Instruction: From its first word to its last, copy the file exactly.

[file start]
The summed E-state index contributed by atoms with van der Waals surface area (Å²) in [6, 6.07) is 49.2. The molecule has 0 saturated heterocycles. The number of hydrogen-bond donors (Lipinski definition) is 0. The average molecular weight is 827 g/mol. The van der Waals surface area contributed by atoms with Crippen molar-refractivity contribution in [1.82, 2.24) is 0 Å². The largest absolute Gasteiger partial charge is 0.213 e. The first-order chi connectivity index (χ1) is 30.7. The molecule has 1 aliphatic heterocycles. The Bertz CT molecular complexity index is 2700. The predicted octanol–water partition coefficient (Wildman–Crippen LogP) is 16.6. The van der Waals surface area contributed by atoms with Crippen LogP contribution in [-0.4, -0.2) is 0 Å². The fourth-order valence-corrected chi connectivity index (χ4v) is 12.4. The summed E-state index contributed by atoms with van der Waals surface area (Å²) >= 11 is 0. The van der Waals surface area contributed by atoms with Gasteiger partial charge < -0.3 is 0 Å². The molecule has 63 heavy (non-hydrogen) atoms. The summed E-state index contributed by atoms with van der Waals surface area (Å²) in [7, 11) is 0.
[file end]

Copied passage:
The summed E-state index contributed by atoms with van der Waals surface area (Å²) in [6, 6.07) is 49.2. The molecule has 0 saturated heterocycles. The number of hydrogen-bond donors (Lipinski definition) is 0. The average molecular weight is 827 g/mol. The van der Waals surface area contributed by atoms with Crippen molar-refractivity contribution in [1.82, 2.24) is 0 Å². The largest absolute Gasteiger partial charge is 0.213 e. The first-order chi connectivity index (χ1) is 30.7. The molecule has 1 aliphatic heterocycles. The Bertz CT molecular complexity index is 2700. The predicted octanol–water partition coefficient (Wildman–Crippen LogP) is 16.6. The van der Waals surface area contributed by atoms with Crippen LogP contribution in [-0.4, -0.2) is 0 Å². The fourth-order valence-corrected chi connectivity index (χ4v) is 12.4. The summed E-state index contributed by atoms with van der Waals surface area (Å²) >= 11 is 0. The van der Waals surface area contributed by atoms with Gasteiger partial charge < -0.3 is 0 Å². The molecule has 63 heavy (non-hydrogen) atoms. The summed E-state index contributed by atoms with van der Waals surface area (Å²) in [7, 11) is 0.